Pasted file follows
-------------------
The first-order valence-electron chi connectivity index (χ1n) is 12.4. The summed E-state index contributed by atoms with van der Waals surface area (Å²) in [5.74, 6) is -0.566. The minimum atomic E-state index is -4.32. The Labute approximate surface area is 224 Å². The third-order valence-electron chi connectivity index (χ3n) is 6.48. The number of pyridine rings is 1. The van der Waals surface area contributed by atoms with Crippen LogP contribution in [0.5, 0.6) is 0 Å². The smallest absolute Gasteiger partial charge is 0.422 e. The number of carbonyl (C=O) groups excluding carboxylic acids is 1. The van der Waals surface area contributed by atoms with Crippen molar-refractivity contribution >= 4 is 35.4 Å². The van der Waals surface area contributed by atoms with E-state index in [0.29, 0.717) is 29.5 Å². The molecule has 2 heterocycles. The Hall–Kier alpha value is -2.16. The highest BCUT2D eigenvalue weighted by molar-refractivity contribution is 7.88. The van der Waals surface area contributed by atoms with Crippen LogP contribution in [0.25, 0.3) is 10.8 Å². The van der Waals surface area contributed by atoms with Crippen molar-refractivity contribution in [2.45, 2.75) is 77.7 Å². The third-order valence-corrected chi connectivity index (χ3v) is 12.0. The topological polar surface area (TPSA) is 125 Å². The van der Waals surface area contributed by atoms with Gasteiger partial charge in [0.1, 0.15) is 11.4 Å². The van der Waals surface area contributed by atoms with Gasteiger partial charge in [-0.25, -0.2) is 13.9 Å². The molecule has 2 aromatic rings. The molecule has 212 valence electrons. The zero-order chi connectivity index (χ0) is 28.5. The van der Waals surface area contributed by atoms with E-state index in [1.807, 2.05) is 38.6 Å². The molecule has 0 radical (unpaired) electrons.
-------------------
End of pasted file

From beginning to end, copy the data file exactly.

The first-order valence-electron chi connectivity index (χ1n) is 12.4. The summed E-state index contributed by atoms with van der Waals surface area (Å²) in [5.74, 6) is -0.566. The minimum atomic E-state index is -4.32. The Labute approximate surface area is 224 Å². The third-order valence-electron chi connectivity index (χ3n) is 6.48. The number of pyridine rings is 1. The van der Waals surface area contributed by atoms with Crippen LogP contribution in [0.5, 0.6) is 0 Å². The smallest absolute Gasteiger partial charge is 0.422 e. The number of carbonyl (C=O) groups excluding carboxylic acids is 1. The van der Waals surface area contributed by atoms with Crippen molar-refractivity contribution >= 4 is 35.4 Å². The van der Waals surface area contributed by atoms with E-state index in [0.29, 0.717) is 29.5 Å². The molecule has 2 heterocycles. The Hall–Kier alpha value is -2.16. The highest BCUT2D eigenvalue weighted by molar-refractivity contribution is 7.88. The van der Waals surface area contributed by atoms with Crippen LogP contribution in [0.25, 0.3) is 10.8 Å². The van der Waals surface area contributed by atoms with Crippen molar-refractivity contribution in [2.45, 2.75) is 77.7 Å². The third-order valence-corrected chi connectivity index (χ3v) is 12.0. The topological polar surface area (TPSA) is 125 Å². The van der Waals surface area contributed by atoms with Gasteiger partial charge in [0.1, 0.15) is 11.4 Å². The van der Waals surface area contributed by atoms with Gasteiger partial charge in [-0.25, -0.2) is 13.9 Å². The molecule has 2 aromatic rings. The molecule has 212 valence electrons. The zero-order chi connectivity index (χ0) is 28.5. The van der Waals surface area contributed by atoms with E-state index in [1.807, 2.05) is 38.6 Å². The molecule has 0 radical (unpaired) electrons.